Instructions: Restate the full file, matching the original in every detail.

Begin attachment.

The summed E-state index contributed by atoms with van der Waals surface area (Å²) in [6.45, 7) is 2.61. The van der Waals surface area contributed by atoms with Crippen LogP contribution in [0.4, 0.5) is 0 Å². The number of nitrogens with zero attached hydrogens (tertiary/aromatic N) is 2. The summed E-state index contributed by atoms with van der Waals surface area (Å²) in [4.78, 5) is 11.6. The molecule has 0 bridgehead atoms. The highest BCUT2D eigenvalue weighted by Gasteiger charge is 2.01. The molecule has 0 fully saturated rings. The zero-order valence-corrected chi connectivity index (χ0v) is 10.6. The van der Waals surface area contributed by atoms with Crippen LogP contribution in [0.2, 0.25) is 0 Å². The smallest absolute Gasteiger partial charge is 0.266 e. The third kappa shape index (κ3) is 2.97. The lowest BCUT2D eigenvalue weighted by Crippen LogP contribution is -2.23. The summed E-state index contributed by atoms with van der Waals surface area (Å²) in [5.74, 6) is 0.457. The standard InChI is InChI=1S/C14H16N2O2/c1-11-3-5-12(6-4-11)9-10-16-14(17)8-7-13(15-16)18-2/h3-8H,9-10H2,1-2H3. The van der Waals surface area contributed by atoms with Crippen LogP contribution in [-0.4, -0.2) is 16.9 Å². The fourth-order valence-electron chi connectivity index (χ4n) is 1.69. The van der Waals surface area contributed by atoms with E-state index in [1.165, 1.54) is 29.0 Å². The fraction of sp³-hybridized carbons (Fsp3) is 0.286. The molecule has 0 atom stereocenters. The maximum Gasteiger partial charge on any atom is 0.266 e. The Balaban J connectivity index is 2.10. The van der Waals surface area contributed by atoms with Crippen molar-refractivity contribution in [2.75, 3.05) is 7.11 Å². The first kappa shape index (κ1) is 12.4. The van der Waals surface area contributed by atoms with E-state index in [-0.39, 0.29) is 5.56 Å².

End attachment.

The summed E-state index contributed by atoms with van der Waals surface area (Å²) in [6.45, 7) is 2.61. The van der Waals surface area contributed by atoms with Crippen LogP contribution in [0.4, 0.5) is 0 Å². The number of nitrogens with zero attached hydrogens (tertiary/aromatic N) is 2. The summed E-state index contributed by atoms with van der Waals surface area (Å²) in [4.78, 5) is 11.6. The molecule has 0 bridgehead atoms. The highest BCUT2D eigenvalue weighted by Gasteiger charge is 2.01. The molecule has 0 fully saturated rings. The zero-order valence-corrected chi connectivity index (χ0v) is 10.6. The van der Waals surface area contributed by atoms with Crippen LogP contribution in [0.2, 0.25) is 0 Å². The smallest absolute Gasteiger partial charge is 0.266 e. The third kappa shape index (κ3) is 2.97. The lowest BCUT2D eigenvalue weighted by Crippen LogP contribution is -2.23. The summed E-state index contributed by atoms with van der Waals surface area (Å²) in [5.74, 6) is 0.457. The standard InChI is InChI=1S/C14H16N2O2/c1-11-3-5-12(6-4-11)9-10-16-14(17)8-7-13(15-16)18-2/h3-8H,9-10H2,1-2H3. The van der Waals surface area contributed by atoms with Crippen LogP contribution in [-0.4, -0.2) is 16.9 Å². The fourth-order valence-electron chi connectivity index (χ4n) is 1.69. The van der Waals surface area contributed by atoms with E-state index in [1.165, 1.54) is 29.0 Å². The fraction of sp³-hybridized carbons (Fsp3) is 0.286. The molecule has 0 atom stereocenters. The maximum Gasteiger partial charge on any atom is 0.266 e. The Balaban J connectivity index is 2.10. The van der Waals surface area contributed by atoms with Crippen molar-refractivity contribution in [2.75, 3.05) is 7.11 Å². The first kappa shape index (κ1) is 12.4. The van der Waals surface area contributed by atoms with E-state index in [-0.39, 0.29) is 5.56 Å².